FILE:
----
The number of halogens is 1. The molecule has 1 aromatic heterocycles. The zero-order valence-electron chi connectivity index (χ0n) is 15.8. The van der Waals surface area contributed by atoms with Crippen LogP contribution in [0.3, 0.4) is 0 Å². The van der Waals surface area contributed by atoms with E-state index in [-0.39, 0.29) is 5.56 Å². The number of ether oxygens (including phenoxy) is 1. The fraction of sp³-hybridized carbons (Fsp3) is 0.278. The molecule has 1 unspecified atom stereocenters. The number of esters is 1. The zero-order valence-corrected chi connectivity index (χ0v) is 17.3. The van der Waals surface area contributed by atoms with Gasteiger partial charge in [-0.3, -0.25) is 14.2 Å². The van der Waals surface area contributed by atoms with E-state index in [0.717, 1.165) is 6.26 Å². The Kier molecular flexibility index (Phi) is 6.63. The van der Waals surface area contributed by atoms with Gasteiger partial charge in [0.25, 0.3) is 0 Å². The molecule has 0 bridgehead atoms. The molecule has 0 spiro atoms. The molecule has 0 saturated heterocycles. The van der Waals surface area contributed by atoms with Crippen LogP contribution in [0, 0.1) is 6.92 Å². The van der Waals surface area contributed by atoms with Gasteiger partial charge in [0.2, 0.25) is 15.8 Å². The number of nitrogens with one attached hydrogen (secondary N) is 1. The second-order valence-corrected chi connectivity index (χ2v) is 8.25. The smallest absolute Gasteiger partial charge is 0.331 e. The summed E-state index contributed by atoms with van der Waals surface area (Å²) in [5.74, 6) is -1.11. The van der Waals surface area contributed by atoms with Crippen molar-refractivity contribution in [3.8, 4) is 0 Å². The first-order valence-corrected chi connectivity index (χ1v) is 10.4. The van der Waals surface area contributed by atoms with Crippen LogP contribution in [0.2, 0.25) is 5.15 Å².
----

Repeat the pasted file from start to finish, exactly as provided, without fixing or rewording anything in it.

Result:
The number of halogens is 1. The molecule has 1 aromatic heterocycles. The zero-order valence-electron chi connectivity index (χ0n) is 15.8. The van der Waals surface area contributed by atoms with Crippen LogP contribution in [0.3, 0.4) is 0 Å². The van der Waals surface area contributed by atoms with E-state index in [-0.39, 0.29) is 5.56 Å². The number of ether oxygens (including phenoxy) is 1. The fraction of sp³-hybridized carbons (Fsp3) is 0.278. The molecule has 1 unspecified atom stereocenters. The number of esters is 1. The zero-order valence-corrected chi connectivity index (χ0v) is 17.3. The van der Waals surface area contributed by atoms with Gasteiger partial charge in [-0.3, -0.25) is 14.2 Å². The van der Waals surface area contributed by atoms with E-state index in [0.717, 1.165) is 6.26 Å². The Kier molecular flexibility index (Phi) is 6.63. The van der Waals surface area contributed by atoms with Gasteiger partial charge in [0.25, 0.3) is 0 Å². The molecule has 0 bridgehead atoms. The molecule has 0 spiro atoms. The molecule has 0 saturated heterocycles. The van der Waals surface area contributed by atoms with Crippen LogP contribution in [0, 0.1) is 6.92 Å². The van der Waals surface area contributed by atoms with Gasteiger partial charge in [0.2, 0.25) is 15.8 Å². The number of nitrogens with one attached hydrogen (secondary N) is 1. The second-order valence-corrected chi connectivity index (χ2v) is 8.25. The smallest absolute Gasteiger partial charge is 0.331 e. The summed E-state index contributed by atoms with van der Waals surface area (Å²) in [5.74, 6) is -1.11. The van der Waals surface area contributed by atoms with Crippen molar-refractivity contribution in [3.8, 4) is 0 Å². The first-order valence-corrected chi connectivity index (χ1v) is 10.4. The van der Waals surface area contributed by atoms with Crippen LogP contribution in [0.2, 0.25) is 5.15 Å².